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The Case That Has The U.S. Supreme Court Considering Insider Trading For The First Time In 20 Years

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The Case That Has The U.S. Supreme Court Considering Insider Trading For The First Time In 20 Years

The U.S. Supreme Court is hearing an insider trading case, Salman v. United States, in which Bassam Salman was convicted of trading on private information he may have received from an extended family member whose brother worked at Citigroup.

Is this consider insider trading?

As noted by Business Insider, Salman never paid the family member for the tip. The government believes Salman acted on insider trading because he was aware of where the tip came from. On the other hand, Salman's lawyer, Alexandra Shapiro, argues that an insider trading allegation involves the tipper receiving a tangible benefit such as cash.

Related Link: Latest Banking Fraud: Credit Suisse Must Pay $90 Million, Admit Wrongdoing In SEC Settlement

The U.S. Securities and Exchange Commission defines insider trading as follows: "Illegal insider trading refers generally to buying or selling a security, in breach of a fiduciary duty or other relationship of trust and confidence, while in possession of material, nonpublic information about the security. Insider trading violations may also include 'tipping' such information, securities trading by the person 'tipped,' and securities trading by those who misappropriate such information."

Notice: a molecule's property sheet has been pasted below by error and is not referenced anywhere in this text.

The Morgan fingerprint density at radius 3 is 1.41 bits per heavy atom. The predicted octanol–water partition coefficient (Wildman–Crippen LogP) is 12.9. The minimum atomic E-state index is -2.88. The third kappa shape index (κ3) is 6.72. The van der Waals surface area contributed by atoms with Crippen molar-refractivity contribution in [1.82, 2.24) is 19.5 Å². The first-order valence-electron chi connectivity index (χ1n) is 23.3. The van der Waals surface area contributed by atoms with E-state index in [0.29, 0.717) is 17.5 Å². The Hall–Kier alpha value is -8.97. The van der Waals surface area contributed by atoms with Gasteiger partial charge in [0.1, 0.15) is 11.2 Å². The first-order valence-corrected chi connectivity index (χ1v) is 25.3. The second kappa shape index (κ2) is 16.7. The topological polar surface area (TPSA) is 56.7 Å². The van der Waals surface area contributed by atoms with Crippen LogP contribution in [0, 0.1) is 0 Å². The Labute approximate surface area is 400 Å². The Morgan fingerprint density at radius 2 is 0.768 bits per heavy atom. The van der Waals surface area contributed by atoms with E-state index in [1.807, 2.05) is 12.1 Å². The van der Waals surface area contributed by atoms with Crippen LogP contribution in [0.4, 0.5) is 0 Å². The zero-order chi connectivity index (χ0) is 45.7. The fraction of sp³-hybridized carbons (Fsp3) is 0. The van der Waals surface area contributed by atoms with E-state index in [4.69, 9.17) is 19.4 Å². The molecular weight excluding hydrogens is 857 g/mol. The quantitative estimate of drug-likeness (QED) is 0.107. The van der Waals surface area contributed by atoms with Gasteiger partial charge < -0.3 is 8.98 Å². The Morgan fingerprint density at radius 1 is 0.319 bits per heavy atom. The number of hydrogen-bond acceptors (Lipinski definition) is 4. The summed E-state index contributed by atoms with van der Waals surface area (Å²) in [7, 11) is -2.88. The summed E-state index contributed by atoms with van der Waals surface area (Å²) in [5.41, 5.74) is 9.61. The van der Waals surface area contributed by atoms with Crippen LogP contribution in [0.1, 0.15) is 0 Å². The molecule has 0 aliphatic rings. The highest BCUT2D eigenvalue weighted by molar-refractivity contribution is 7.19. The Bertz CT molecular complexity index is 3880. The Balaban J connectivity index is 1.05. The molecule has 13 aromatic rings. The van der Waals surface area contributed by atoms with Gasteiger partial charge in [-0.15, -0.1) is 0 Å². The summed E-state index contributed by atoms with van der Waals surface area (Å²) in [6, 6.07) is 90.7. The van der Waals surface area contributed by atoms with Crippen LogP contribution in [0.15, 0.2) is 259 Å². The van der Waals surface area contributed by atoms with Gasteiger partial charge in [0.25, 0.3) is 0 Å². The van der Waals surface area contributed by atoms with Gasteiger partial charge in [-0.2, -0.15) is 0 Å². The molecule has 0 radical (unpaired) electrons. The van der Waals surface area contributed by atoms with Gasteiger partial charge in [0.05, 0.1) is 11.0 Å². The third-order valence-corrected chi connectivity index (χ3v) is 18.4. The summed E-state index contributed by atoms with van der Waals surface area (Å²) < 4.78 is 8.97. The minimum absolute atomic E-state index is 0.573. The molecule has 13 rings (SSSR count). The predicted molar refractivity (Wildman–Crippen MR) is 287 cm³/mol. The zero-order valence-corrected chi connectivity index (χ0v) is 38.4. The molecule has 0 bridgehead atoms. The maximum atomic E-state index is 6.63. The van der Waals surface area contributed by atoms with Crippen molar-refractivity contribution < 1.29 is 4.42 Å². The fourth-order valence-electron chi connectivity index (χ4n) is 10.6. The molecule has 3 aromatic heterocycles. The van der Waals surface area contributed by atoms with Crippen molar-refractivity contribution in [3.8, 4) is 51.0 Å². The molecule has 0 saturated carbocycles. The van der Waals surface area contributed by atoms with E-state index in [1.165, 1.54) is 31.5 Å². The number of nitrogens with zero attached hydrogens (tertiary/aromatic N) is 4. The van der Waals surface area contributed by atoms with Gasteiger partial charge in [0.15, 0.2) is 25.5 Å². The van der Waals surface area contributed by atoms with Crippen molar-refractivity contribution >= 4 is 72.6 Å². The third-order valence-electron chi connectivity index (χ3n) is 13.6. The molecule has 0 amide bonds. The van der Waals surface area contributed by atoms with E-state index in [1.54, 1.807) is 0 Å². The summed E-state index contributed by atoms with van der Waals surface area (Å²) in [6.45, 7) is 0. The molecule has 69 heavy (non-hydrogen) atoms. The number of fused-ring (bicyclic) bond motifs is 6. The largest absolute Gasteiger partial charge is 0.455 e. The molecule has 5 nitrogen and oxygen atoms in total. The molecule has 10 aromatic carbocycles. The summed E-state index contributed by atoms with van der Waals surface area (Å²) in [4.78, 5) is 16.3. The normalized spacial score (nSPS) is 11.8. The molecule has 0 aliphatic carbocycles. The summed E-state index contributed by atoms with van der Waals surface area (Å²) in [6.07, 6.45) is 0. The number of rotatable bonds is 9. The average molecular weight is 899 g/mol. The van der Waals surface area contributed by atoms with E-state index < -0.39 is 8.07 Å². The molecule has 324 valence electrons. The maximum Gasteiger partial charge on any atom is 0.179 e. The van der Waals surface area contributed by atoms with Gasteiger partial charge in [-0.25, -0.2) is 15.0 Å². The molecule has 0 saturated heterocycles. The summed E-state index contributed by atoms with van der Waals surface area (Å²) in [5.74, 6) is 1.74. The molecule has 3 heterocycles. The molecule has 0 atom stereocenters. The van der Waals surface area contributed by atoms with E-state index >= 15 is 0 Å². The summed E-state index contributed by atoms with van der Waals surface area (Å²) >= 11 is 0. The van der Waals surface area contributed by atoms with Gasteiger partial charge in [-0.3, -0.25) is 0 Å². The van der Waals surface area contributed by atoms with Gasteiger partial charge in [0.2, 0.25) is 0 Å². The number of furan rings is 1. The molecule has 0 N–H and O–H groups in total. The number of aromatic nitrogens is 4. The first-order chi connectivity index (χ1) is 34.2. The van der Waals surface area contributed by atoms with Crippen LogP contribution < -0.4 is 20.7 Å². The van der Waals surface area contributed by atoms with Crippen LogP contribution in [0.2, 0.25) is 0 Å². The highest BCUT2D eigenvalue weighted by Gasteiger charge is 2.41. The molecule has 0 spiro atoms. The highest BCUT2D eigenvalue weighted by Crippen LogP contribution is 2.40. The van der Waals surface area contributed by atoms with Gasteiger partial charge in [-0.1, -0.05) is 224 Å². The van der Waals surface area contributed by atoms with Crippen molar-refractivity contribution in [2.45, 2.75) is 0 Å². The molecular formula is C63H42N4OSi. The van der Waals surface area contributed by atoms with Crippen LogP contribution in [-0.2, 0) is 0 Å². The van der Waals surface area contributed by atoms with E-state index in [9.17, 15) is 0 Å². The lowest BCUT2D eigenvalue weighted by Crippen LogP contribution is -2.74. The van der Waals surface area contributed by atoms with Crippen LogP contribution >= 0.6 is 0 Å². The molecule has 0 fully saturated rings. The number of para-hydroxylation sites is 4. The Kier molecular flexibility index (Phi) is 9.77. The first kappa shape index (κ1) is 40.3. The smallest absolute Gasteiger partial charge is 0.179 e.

There is no mention of compensation to the tipper as a required element to be consider insider trading.

What's most notable is the fact that this is the first time in 20 years the Supreme Court is hearing a case involving insider trading. In fact, insider trading has never been defined by Congress, which leaves the courts and the SEC to shape.

The New York Attorney General's Office has also earned itself a reputation for aggressively pursuing insider trading cases over the past few years.

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Posted-In: Bassam Salman insider tradingNews Education Legal Insider Trades Media General

 

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